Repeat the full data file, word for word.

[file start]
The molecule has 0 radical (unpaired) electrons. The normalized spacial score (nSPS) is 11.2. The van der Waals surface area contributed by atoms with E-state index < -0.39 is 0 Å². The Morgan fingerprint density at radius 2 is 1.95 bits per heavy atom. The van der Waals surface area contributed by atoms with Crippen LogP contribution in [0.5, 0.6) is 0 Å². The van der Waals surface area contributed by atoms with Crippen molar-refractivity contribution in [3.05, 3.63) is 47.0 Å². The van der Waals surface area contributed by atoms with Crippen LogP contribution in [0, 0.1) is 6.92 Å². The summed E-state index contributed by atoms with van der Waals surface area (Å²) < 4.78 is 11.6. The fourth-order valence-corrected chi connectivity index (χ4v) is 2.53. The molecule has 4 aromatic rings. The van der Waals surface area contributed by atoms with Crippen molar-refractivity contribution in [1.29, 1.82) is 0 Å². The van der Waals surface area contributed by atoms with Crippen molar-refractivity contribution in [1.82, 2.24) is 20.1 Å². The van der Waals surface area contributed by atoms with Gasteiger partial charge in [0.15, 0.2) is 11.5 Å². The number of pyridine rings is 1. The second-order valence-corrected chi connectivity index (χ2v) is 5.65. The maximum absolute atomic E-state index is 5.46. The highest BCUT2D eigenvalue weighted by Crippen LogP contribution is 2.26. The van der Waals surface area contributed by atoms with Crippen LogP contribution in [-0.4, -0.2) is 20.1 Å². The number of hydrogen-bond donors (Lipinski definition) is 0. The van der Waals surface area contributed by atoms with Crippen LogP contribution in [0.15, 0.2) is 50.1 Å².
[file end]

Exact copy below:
The molecule has 0 radical (unpaired) electrons. The normalized spacial score (nSPS) is 11.2. The van der Waals surface area contributed by atoms with E-state index < -0.39 is 0 Å². The Morgan fingerprint density at radius 2 is 1.95 bits per heavy atom. The van der Waals surface area contributed by atoms with Crippen LogP contribution in [0.5, 0.6) is 0 Å². The van der Waals surface area contributed by atoms with Crippen molar-refractivity contribution in [3.05, 3.63) is 47.0 Å². The van der Waals surface area contributed by atoms with Crippen LogP contribution in [0, 0.1) is 6.92 Å². The summed E-state index contributed by atoms with van der Waals surface area (Å²) < 4.78 is 11.6. The fourth-order valence-corrected chi connectivity index (χ4v) is 2.53. The molecule has 4 aromatic rings. The van der Waals surface area contributed by atoms with Crippen molar-refractivity contribution in [1.29, 1.82) is 0 Å². The van der Waals surface area contributed by atoms with Crippen molar-refractivity contribution in [1.82, 2.24) is 20.1 Å². The van der Waals surface area contributed by atoms with Gasteiger partial charge in [0.15, 0.2) is 11.5 Å². The number of pyridine rings is 1. The second-order valence-corrected chi connectivity index (χ2v) is 5.65. The maximum absolute atomic E-state index is 5.46. The highest BCUT2D eigenvalue weighted by Crippen LogP contribution is 2.26. The van der Waals surface area contributed by atoms with Crippen LogP contribution in [-0.4, -0.2) is 20.1 Å². The number of hydrogen-bond donors (Lipinski definition) is 0. The van der Waals surface area contributed by atoms with Crippen LogP contribution in [0.15, 0.2) is 50.1 Å².